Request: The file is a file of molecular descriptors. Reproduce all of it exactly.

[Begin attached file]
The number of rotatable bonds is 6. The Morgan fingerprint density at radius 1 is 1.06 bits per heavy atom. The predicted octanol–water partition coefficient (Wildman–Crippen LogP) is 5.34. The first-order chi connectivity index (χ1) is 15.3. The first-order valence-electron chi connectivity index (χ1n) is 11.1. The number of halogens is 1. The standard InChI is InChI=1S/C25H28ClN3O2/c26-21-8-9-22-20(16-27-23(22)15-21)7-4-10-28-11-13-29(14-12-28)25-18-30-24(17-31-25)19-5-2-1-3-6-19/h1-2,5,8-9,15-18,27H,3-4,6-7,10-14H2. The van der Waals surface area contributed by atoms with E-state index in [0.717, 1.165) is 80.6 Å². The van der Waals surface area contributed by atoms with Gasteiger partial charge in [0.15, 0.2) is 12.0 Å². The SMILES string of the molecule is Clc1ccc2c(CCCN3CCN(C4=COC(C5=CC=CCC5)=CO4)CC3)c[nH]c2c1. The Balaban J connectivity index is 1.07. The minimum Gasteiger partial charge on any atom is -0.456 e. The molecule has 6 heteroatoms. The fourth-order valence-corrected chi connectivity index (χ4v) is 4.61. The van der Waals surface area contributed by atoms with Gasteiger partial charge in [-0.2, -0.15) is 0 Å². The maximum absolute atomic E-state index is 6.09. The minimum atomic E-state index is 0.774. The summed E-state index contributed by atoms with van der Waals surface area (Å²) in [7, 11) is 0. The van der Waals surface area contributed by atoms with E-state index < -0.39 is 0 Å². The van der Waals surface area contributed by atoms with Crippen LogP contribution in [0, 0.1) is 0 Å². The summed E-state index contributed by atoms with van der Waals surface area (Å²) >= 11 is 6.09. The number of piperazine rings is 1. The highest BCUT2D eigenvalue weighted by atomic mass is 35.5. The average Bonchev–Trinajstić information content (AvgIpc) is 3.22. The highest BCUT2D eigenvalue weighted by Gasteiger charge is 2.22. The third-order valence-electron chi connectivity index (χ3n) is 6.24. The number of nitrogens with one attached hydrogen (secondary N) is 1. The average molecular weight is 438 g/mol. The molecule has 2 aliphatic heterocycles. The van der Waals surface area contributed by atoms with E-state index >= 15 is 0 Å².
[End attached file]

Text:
The number of rotatable bonds is 6. The Morgan fingerprint density at radius 1 is 1.06 bits per heavy atom. The predicted octanol–water partition coefficient (Wildman–Crippen LogP) is 5.34. The first-order chi connectivity index (χ1) is 15.3. The first-order valence-electron chi connectivity index (χ1n) is 11.1. The number of halogens is 1. The standard InChI is InChI=1S/C25H28ClN3O2/c26-21-8-9-22-20(16-27-23(22)15-21)7-4-10-28-11-13-29(14-12-28)25-18-30-24(17-31-25)19-5-2-1-3-6-19/h1-2,5,8-9,15-18,27H,3-4,6-7,10-14H2. The van der Waals surface area contributed by atoms with E-state index in [0.717, 1.165) is 80.6 Å². The van der Waals surface area contributed by atoms with Gasteiger partial charge in [0.15, 0.2) is 12.0 Å². The SMILES string of the molecule is Clc1ccc2c(CCCN3CCN(C4=COC(C5=CC=CCC5)=CO4)CC3)c[nH]c2c1. The Balaban J connectivity index is 1.07. The minimum Gasteiger partial charge on any atom is -0.456 e. The molecule has 6 heteroatoms. The fourth-order valence-corrected chi connectivity index (χ4v) is 4.61. The van der Waals surface area contributed by atoms with Gasteiger partial charge in [-0.2, -0.15) is 0 Å². The maximum absolute atomic E-state index is 6.09. The minimum atomic E-state index is 0.774. The summed E-state index contributed by atoms with van der Waals surface area (Å²) in [7, 11) is 0. The van der Waals surface area contributed by atoms with E-state index < -0.39 is 0 Å². The van der Waals surface area contributed by atoms with Crippen LogP contribution in [0, 0.1) is 0 Å². The summed E-state index contributed by atoms with van der Waals surface area (Å²) >= 11 is 6.09. The number of piperazine rings is 1. The highest BCUT2D eigenvalue weighted by atomic mass is 35.5. The average Bonchev–Trinajstić information content (AvgIpc) is 3.22. The highest BCUT2D eigenvalue weighted by Gasteiger charge is 2.22. The third-order valence-electron chi connectivity index (χ3n) is 6.24. The number of nitrogens with one attached hydrogen (secondary N) is 1. The average molecular weight is 438 g/mol. The molecule has 2 aliphatic heterocycles. The van der Waals surface area contributed by atoms with E-state index >= 15 is 0 Å².